The galleon San Agustín (1595)
Most of the Spanish shipwrecks in U.S. waters are located on the Atlantic coast or in the Gulf of Mexico. Very few shipwrecks have occurred in North American Pacific waters due mainly to the fact that maritime traffic in this area was much lower. The largest fleets, those of Tierra Firme and Nueva España, did not sail this Ocean, so the only shipwrecks in the area are from ships that belonged to the early explorers of the coast of California or those that, since the discovery of the tornaviaje (the return route), in 1565, made the route of the Manila Galleon, which linked this Philippine port with Acapulco, in Mexico.
This was the case of the 130-ton galleon San Agustín, manned with 83 men, and commanded by Portuguese Captain Sebastián Rodríguez Cermeño. The ship sailed on July 5, 1595 from the port of Manila, charged with two missions. One was to transport goods from the Orient, such as Chinese porcelain, wax or silks, to the port of Acapulco, where they were to be unloaded and carried by land to the port of Veracruz. The other was to inspect the west coast and look for places that offered shelter and safe anchorage on this route.
After sailing for one hundred and twenty days, they sighted land and continued their journey south parallel to the coast, until they reached a large bay that the captain of the San Agustin called Puerto de los Reyes, which is now known as Drake Bay, northeast of present-day San Francisco.
This area was Miwok territory, a people with whom they made contact and exchanged products and goods during the days they were anchored in the bay, until a strong storm carried the ship against the coast, where it ran aground violently until the hull broke. Most of the people on board both crew and passengers were able to save their lives by swimming to shore; however, about 12 people drowned.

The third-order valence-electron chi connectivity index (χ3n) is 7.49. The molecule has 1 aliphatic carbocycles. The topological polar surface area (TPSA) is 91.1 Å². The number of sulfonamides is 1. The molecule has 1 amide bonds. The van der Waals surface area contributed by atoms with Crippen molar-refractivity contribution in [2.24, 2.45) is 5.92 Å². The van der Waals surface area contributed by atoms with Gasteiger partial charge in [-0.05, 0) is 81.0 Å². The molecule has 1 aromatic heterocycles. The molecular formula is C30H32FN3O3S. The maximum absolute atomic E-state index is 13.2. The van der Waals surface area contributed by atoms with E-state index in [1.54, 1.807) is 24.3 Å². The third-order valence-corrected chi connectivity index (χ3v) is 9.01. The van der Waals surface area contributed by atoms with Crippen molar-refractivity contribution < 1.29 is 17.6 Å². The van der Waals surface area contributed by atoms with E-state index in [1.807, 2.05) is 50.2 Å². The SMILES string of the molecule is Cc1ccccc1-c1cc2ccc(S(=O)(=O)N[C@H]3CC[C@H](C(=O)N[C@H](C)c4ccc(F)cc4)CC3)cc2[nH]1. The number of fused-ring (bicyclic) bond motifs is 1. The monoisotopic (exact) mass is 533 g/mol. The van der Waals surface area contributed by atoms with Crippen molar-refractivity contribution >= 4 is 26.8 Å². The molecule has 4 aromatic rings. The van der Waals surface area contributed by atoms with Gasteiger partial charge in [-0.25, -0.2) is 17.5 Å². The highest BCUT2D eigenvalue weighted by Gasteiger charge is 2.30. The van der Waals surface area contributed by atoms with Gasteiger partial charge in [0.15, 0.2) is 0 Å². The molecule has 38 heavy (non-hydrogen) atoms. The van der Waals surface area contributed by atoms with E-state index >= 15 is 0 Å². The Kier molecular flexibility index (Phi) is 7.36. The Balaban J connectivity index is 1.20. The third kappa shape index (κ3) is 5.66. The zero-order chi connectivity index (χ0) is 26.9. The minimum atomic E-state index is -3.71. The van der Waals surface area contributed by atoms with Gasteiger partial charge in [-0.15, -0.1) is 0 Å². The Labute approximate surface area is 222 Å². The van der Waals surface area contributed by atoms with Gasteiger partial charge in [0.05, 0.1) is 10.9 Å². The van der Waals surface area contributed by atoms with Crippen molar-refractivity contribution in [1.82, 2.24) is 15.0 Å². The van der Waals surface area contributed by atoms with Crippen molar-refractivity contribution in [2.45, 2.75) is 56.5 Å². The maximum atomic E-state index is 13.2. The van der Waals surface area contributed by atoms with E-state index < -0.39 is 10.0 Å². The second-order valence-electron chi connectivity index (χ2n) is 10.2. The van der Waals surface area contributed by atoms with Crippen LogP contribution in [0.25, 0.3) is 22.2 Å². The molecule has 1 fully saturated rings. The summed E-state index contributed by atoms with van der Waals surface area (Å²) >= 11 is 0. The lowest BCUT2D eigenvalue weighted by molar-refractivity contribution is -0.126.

The goods and personal belongings scattered in the bay after the shipwreck were a matter of dispute with the Miwok. The survivors decided to build a boat and sail south along the coast. Without water or food, a lucky encounter with a stranded cetacean on a beach allowed them to regain strength and continue their journey.
Finally, on January 17, 1596, they arrived at Chacala, present-day Jalisco, after about 40 days sailing along the coastline on their small boat. It was there that their questioning started and they were made to give testimony to the Spanish authorities, who considered that Sebastián Rodríguez had not fulfilled the missions entrusted to him by Viceroy Luis de Velasco.
Today, archaeological sites in Miwok villages, especially in cemeteries, often contain remnants of objects from this shipwreck, including Chinese porcelain, iron nails and table ceramics from the crew of the San Agustín. Underwater, the remains of this wreck are yet to be located.